What should Christians say about such passages? They are faced with a devastating trilemma. To renounce them as untrue, because patently malevolent, would be to suppose that God or Jesus was either mistaken or misreported. But if Jesus was mistaken, he can't be divine. And if Jesus was misreported, then the Bible can't be the true word of God. The believer has no option, then, but to accept the doctrine of hell-fire in all its obscenities.

    Now let's ask who will escape the tortures of hell? Saint Paul tells us that only those who have been sanctified and justified in the name of the Lord Jesus will be saved. He was, of course, only echoing Jesus himself, who repeatedly tells us that only those who believe in him will go the heaven. Neither good works nor generous donations will get you there.

    The legions of the damned, according to Jesus, include all those who don't have the right belief, the belief that he, Jesus, is Lord and Savior. In short, those who will be sent to hell include all those who, as the evangelicals put it, have not been born again. Dr Craig is commendably firm on this. There is no other name, he says, whereby we may be saved.

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    On his view, even the most saintly believers of other religions are lost and dying without Christ. Craig, like Jesus, is an exclusivist. But isn't the real problem here simply the necessary condition of believing in the name of Jesus that you both heard his name and understood its significance?

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    No one can be saved from hell if they haven't been evangelized. What, then, of those who have lived in times or places in which the name of Jesus is unknown or ill-understood? Are we then to suppose that a loving God will send to hell all those who can't believe either because they have never heard or because, like me, they have heard but still find it impossible to believe?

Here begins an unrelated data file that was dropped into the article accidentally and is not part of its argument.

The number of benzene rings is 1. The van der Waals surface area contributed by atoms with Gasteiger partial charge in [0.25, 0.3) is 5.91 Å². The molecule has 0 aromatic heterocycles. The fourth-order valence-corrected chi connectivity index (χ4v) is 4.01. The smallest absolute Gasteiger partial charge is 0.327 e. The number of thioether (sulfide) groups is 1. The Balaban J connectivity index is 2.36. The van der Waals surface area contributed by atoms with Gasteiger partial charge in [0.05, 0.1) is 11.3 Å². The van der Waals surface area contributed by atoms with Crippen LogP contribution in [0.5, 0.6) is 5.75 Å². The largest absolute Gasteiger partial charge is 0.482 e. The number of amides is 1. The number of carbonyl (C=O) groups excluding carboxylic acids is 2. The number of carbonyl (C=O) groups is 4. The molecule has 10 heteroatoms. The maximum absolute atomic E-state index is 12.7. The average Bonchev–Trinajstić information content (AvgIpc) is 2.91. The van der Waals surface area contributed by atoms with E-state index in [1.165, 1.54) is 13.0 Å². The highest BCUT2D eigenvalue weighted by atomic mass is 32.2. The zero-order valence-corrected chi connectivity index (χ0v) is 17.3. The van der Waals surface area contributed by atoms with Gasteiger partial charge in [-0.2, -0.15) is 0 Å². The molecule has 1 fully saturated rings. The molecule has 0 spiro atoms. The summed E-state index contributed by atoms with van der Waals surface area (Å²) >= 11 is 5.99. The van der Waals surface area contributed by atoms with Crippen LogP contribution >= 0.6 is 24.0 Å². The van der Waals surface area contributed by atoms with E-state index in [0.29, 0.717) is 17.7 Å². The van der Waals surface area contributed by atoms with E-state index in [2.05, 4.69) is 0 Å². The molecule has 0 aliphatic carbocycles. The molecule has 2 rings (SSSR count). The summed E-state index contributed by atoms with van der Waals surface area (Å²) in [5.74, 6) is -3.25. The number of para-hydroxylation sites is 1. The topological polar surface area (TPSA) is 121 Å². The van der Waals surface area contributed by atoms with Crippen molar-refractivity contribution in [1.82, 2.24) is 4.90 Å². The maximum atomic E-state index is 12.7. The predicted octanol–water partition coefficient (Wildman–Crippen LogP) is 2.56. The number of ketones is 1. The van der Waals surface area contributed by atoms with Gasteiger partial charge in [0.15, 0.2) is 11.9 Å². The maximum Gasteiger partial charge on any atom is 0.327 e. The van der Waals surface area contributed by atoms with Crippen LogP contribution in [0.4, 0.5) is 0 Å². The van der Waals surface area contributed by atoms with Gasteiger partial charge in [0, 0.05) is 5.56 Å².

Once more, Dr. Craig bites the bullet. Yes, he says, that's the way it is.

    The God Who Wasnt There: looking for a Savior in the middle of pain The God Who Wasnt There: looking for a Savior in the middle of pain
    The God Who Wasnt There: looking for a Savior in the middle of pain The God Who Wasnt There: looking for a Savior in the middle of pain
    The God Who Wasnt There: looking for a Savior in the middle of pain The God Who Wasnt There: looking for a Savior in the middle of pain
    The God Who Wasnt There: looking for a Savior in the middle of pain The God Who Wasnt There: looking for a Savior in the middle of pain
    The God Who Wasnt There: looking for a Savior in the middle of pain The God Who Wasnt There: looking for a Savior in the middle of pain
    The God Who Wasnt There: looking for a Savior in the middle of pain The God Who Wasnt There: looking for a Savior in the middle of pain